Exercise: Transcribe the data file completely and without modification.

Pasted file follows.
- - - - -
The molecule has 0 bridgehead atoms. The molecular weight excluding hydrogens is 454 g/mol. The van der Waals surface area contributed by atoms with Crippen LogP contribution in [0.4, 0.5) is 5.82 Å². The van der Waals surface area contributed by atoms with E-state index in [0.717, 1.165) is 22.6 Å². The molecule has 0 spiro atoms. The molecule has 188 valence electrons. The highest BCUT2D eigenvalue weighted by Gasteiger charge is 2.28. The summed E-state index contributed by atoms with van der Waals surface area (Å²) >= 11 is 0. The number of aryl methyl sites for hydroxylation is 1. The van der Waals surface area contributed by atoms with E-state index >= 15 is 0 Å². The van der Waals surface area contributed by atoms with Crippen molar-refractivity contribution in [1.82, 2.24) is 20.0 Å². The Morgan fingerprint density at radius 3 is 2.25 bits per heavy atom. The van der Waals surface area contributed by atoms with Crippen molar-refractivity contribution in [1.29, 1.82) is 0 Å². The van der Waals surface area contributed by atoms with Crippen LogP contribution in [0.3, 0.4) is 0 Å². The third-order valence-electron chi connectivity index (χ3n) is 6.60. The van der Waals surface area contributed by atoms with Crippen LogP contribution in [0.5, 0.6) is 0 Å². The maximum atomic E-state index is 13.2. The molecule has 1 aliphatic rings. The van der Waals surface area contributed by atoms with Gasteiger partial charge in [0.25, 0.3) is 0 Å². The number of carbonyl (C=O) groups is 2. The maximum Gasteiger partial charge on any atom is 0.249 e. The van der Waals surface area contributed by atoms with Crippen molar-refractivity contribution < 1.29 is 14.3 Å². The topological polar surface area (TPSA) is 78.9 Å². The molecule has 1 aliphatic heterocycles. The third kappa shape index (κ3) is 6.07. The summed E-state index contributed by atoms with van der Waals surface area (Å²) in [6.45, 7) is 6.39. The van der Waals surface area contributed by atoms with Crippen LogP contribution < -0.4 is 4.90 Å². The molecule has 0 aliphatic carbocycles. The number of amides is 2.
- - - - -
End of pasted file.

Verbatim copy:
The molecule has 0 bridgehead atoms. The molecular weight excluding hydrogens is 454 g/mol. The van der Waals surface area contributed by atoms with Crippen LogP contribution in [0.4, 0.5) is 5.82 Å². The van der Waals surface area contributed by atoms with E-state index in [0.717, 1.165) is 22.6 Å². The molecule has 0 spiro atoms. The molecule has 188 valence electrons. The highest BCUT2D eigenvalue weighted by Gasteiger charge is 2.28. The summed E-state index contributed by atoms with van der Waals surface area (Å²) >= 11 is 0. The number of aryl methyl sites for hydroxylation is 1. The van der Waals surface area contributed by atoms with E-state index >= 15 is 0 Å². The van der Waals surface area contributed by atoms with Crippen molar-refractivity contribution in [1.82, 2.24) is 20.0 Å². The Morgan fingerprint density at radius 3 is 2.25 bits per heavy atom. The van der Waals surface area contributed by atoms with Crippen molar-refractivity contribution in [1.29, 1.82) is 0 Å². The van der Waals surface area contributed by atoms with Crippen LogP contribution in [0.3, 0.4) is 0 Å². The third-order valence-electron chi connectivity index (χ3n) is 6.60. The van der Waals surface area contributed by atoms with Crippen LogP contribution in [0.5, 0.6) is 0 Å². The maximum atomic E-state index is 13.2. The molecule has 1 aliphatic rings. The van der Waals surface area contributed by atoms with Gasteiger partial charge in [0.25, 0.3) is 0 Å². The number of carbonyl (C=O) groups is 2. The maximum Gasteiger partial charge on any atom is 0.249 e. The van der Waals surface area contributed by atoms with Crippen molar-refractivity contribution < 1.29 is 14.3 Å². The topological polar surface area (TPSA) is 78.9 Å². The molecule has 1 aliphatic heterocycles. The third kappa shape index (κ3) is 6.07. The summed E-state index contributed by atoms with van der Waals surface area (Å²) in [6.45, 7) is 6.39. The van der Waals surface area contributed by atoms with Crippen LogP contribution < -0.4 is 4.90 Å². The molecule has 0 aliphatic carbocycles. The number of amides is 2.